Background: For the evaluation of nonpalpable lesions of the breast, image-guided 14-gauge automated needle biopsy is increasingly replacing wire-localized excision. When ductal carcinoma-in-situ (DCIS) is diagnosed at core biopsy, invasive cancer is found in approximately 17% of excision specimens. These so-called DCIS underestimates pose a problem for patients and surgeons, because they generally cause extension of treatment. We evaluated DCIS underestimates in detail to assess reasons for missing the invasive component at core biopsy. This evaluation also included a histological comparison with true DCIS (DCIS at core biopsy and excision).
Methods: Between 1997 and 2000, DCIS was diagnosed at 14-gauge needle biopsy in 255 patients. In 41 cases (16%), invasive cancer was found at excision. We performed a thorough histopathological and radiological review of all these DCIS underestimates, including a histological comparison with core biopsy specimens of 32 true DCIS cases. We assessed the main reason for missing the invasive component at core biopsy.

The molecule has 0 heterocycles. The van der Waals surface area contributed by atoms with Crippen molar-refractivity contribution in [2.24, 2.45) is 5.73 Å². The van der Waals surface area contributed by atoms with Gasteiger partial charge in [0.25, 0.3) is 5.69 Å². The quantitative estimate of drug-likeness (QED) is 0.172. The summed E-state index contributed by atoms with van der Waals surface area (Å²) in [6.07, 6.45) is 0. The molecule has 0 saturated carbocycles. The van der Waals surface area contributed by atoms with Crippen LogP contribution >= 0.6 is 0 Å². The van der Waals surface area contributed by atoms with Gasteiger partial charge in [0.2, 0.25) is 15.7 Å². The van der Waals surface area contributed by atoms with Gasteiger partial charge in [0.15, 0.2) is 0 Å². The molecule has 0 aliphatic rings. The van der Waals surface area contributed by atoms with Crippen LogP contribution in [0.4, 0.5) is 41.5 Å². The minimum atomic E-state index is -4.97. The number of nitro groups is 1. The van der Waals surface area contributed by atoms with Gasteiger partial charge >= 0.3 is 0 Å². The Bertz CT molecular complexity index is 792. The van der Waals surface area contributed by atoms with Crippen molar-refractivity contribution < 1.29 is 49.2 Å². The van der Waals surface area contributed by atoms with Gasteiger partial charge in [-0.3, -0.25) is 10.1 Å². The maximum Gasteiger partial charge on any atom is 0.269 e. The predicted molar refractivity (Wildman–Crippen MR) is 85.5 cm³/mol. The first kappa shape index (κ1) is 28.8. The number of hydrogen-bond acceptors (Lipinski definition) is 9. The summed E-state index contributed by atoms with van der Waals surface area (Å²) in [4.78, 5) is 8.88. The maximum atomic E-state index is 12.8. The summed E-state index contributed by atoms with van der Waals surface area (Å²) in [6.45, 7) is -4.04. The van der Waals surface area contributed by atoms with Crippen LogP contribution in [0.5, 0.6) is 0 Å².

Results: Causes for DCIS underestimates were categorized into "mainly radiological" (n = 20), "mainly histopathological" (n = 15), and "histological disagreements" (n = 6). High-grade DCIS and periductal inflammation in core biopsies made a DCIS underestimate 2.9 and 3.3 times more likely, respectively.
Conclusions: A variety of radiological and histopathological reasons contribute to the DCIS underestimate rate. Approximately half of these are potentially avoidable.